By: Mark Moskowitz MD
A few contradictions and surprises but still a fabulous pocket rocketThe BMW M235 xDrive Gran Coupe is one hot little sedan. (It has four doors, a rear bench seat, and B and C pillars. It must be a sedan.) Semantics aside; it's fast. The factory claims 0 to 60 in 4.6 seconds and a top speed of 155 miles per hour. Power comes from BMW's 2.0 Liter Twin Power Turbo four which provides an amazing 150+ horsepower per liter. Lots of tech gets it there including computer-controlled valve technology, a twin scroll turbo, four valves per cylinder and direct cylinder injection. BMW employs regenerative braking to charge the battery and lessen the horsepower drain of constantly powering the alternator. Aided by an eight-speed automatic, and paddles or a floor shift when you want them, power is delivered quickly and smoothly even from a standing sudden brake release start. Further efficiency is gained by a transverse lie powering the front wheels. Anathema! A front wheel drive favored BMW M car. The configuration is not new for BMW, having been launched in the 2014 2 Series Active Tourer. It's been extended to all wheel or xDrive, the only Gran Coupe configuration offered in the US. The xDrive is enhanced by a limited slip differential and ARB (actuator contiguous wheel slip limitation). Different from the units which are part of dynamic stability control, its slip controller is part of the engine control unit and relays its signal three time more quickly than the aforementioned units. It adds up to a confident driving experience at all but the most extreme speeds. Steering is quick and there is control in the curves. But I do miss tail happy. It's hard to break this one loose. The setup does extend the normal limits of cornering but it is a bit uncomfortable to test them. Go deep in a tight curve, expect understeer, most often corrected by throttle application. Go deep and too fast in high a speed curve?.........not tested on public roads!
The most distinctive styling features of the Gran Coupe are in the front. There are very large paired front intakes and the blackened kidney beans seem to merge in the center. Four exhausts, well-defined rear vents and rocker panel side extensions separate it from a multitude of other compact sedans. From a distance it looks small, but it measures 178.5 inches in length (e.g. longer than last year's Vette and more than ten inches longer than a Golf GTi).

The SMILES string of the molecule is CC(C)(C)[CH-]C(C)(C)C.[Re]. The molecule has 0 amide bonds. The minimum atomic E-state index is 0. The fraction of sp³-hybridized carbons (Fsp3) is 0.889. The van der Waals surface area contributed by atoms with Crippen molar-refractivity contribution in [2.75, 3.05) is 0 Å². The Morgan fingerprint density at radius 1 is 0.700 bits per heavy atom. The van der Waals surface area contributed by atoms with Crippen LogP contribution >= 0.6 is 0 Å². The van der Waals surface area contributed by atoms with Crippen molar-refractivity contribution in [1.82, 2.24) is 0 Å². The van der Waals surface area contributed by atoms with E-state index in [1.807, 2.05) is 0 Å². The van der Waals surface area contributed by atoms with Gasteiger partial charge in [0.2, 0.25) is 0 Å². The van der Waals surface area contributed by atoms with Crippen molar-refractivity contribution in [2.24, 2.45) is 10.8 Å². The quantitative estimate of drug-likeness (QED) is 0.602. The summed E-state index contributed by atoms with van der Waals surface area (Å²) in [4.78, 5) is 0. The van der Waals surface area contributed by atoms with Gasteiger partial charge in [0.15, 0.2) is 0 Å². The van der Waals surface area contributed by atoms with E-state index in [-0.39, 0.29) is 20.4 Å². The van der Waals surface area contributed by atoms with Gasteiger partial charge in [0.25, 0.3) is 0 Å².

The interior of the BMW is comfortable. The touchscreen is in easy reach and high up on the dashboard for easy visibility. The instrument cluster provides a large amount of information including temperature, fuel level, rpms (the space displays active fuel consumption in eco mode), miles traveled, horsepower and torque employed and more. I found the gear indicator too tiny to be interpreted quickly and, unlike in bigger BMWs, is not part of the heads-up display. The tachometer and speed display are oriented differently than the classic round format and take a bit of getting used to, if you are not among the 'Bimmer' faithful.The test model's seats and doors were covered in Magma Red Dakota leather whose texture and color reminded me of a Wilson football. The optional sports seats offered classic controls, variable and separate lower thoracic and lumbar support, as well as bolster adjustment. A memory function saved driver's seat settings, the heads-up display orientation and external mirror position.Seating position was incredibly comfortable; I drove for hours. No complaints here. The back seat experience was less pleasant. I am 5 foot 10 inches and my head hit the roof liner. And getting in and out required a bit more contortion than required in many smaller cars.Front seat heaters are optional. Perforation is not part of the sport seat upholstery and my nether parts might have enjoyed the breath-ability.The infotainment system was easy to control and feature rich. One could configure personal driving preferences adjusting shift points, engine dynamics and steering. Touch, buttons and I-drive dial allowed input, Gesture control was optional. (The test car's damper settings were fixed.)The M235i is a comfortable car for two; it would be an easy car for the enthusiast to live with on a daily basis. And I suspect it would be a car well-appreciated by the tuner generation. With the seat low and back, it could be enjoyed by an NBA point guard. There's power and safety tech aplenty. The $2650 Premium Package is recommended. It augments infotainment and navigation function and includes adaptive headlights and a heads-up display. Among the driver aids are front collision mitigation (active braking after an unheeded warning), lane departure warning with active steering intervention, and active blindspot detection. Conclusion: BMW has produced an appealing small sport sedan which races along a new front for the BMW faithful.